Good luck! JC
Add pictures here
<% if( /^image/.test(type) ){ %>
<% } %>
<%-name%>
Add image file
Upload

Check out Urbie:
http://robotics.jpl.nasa.gov/tasks/tmr/homepage.html
- dan michaels www.oricomtech.com ============================
Add pictures here
<% if( /^image/.test(type) ){ %>
<% } %>
<%-name%>
Add image file
Upload
On Mon, 19 Jan 2004, rene.cote wrote:

<de-lurk>
There is the tank-tread idea. However, to avoid tearing up the floor, you can use a tread that is all rubber.
biped for the hobbyist will be difficult at best, however the idea of a quadriped might be a workable solution.
if the stairs in question have a solid wall on each side, why not install a track in the walls and allow the robot to connect itself to the track and ride up that track under its own power. (positioning might be a bit problematic).
---Keith Lehman
</de-lurk>
Add pictures here
<% if( /^image/.test(type) ){ %>
<% } %>
<%-name%>
Add image file
Upload

I've thought about using treads several times. I haven't had luck finding ready-made treads/drivetrains. I'm sure they're out there.
I've considered building my own using chains. It would be fairly easy to use modified chain plates that are U shaped so that something (like a patch of rubber) could be affixed to outside of the bottom of the U (extending away from the chain.

...or it could provide power to charge the robot...
--kyler
Add pictures here
<% if( /^image/.test(type) ){ %>
<% } %>
<%-name%>
Add image file
Upload
On Wed, Jan 21, 2004 at 03:22:13PM +0000, Kyler Laird wrote:

Here's some:
    http://www.botsandbytes.com/mechanical/tracks.htm
-Brian
--
Brian Dean, snipped-for-privacy@bdmicro.com
BDMICRO - Maker of the MAVRIC ATmega128 Dev Board
  Click to see the full signature.
Add pictures here
<% if( /^image/.test(type) ){ %>
<% } %>
<%-name%>
Add image file
Upload
Kyler Laird wrote:

I found an R/C 1/6th scale M5 Stuart Tank at Walmart. This is $150 and is worth it for the treads and suspension alone. This is a fairly decently sized tread.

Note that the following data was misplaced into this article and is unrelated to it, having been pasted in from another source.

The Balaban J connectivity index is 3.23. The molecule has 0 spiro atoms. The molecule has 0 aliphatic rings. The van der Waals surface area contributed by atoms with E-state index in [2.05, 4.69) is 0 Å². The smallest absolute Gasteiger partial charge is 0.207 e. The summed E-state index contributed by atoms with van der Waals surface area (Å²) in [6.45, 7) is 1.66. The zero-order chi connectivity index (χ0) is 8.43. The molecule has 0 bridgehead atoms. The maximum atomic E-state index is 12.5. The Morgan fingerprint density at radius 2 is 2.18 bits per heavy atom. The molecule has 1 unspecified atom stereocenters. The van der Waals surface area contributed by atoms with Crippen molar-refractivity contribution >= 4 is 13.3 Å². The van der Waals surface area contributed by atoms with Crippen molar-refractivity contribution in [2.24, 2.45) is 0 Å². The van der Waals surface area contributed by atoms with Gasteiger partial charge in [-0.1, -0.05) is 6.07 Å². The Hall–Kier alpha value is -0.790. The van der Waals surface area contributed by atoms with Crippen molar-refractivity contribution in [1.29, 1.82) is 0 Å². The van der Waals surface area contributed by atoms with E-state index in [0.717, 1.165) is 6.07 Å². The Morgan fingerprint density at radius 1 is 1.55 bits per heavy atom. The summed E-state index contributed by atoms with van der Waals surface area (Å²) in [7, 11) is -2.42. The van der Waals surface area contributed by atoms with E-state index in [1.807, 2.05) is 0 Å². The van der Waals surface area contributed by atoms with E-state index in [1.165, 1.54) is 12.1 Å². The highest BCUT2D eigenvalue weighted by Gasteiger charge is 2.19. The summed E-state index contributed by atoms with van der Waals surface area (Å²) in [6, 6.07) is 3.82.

You can find pictures at my website. -- D. Jay Newman http://enerd.ws/robots /
Add pictures here
<% if( /^image/.test(type) ){ %>
<% } %>
<%-name%>
Add image file
Upload

I suggested something like last time the issue of stair-climbing came around. Someone else said use a pulley-n-hoist system. I suggested using a 1x10" or 1x12" shelving-type board on the steps along the wall - as a ramp. Put it under the hand-rail so it doesn't intrude so far across the stairs. The bot of course would have to be narrow enuf and strong enuf to negogiate it.
Also, check out Gordon McComb's new Canopus ...
http://www.budgetrobotics.com/
- dan michaels www.oricomtech.com ========================
Add pictures here
<% if( /^image/.test(type) ){ %>
<% } %>
<%-name%>
Add image file
Upload
snipped-for-privacy@oricomtech.com (dan michaels) wrote in message

Check out the Shrimp: http://www.bluebotics.com / http://asl.epfl.ch/research/systems/Shrimp/shrimp.php
And the Solero: http://asl.epfl.ch/research/systems/Solero/solero.php
Add pictures here
<% if( /^image/.test(type) ){ %>
<% } %>
<%-name%>
Add image file
Upload

steer
to
a
This might end up being too complicated than its worth, but let me try to describe it anyway.
I saw a science fiction movie once, where each of a vehicle's normal four wheels were replaced with a grouping of three wheels, each on the end of an arm. The three arms jutted out radially from the center (where the normal drive shaft would be). It appeared that all three wheels for each wheel 'assembly' were driven via a common system (belt, etc), but that the assembly of all three wheels could be independently rotated as well.
If the arms were long enough to put each successive wheel up a stair, this might do the trick, although synchonizing everything might be a real challenge. It would be a great way to negotiate other obstacles as well, though.
- Dave
Add pictures here
<% if( /^image/.test(type) ){ %>
<% } %>
<%-name%>
Add image file
Upload
Google for 'Tri-Star' to find more (US Patent 3348518)
Not really designed for this sort of job - more to provide drive in mud/water.
Dave

shaft
via
Add pictures here
<% if( /^image/.test(type) ){ %>
<% } %>
<%-name%>
Add image file
Upload

Polytechforum.com is a website by engineers for engineers. It is not affiliated with any of manufacturers or vendors discussed here. All logos and trade names are the property of their respective owners.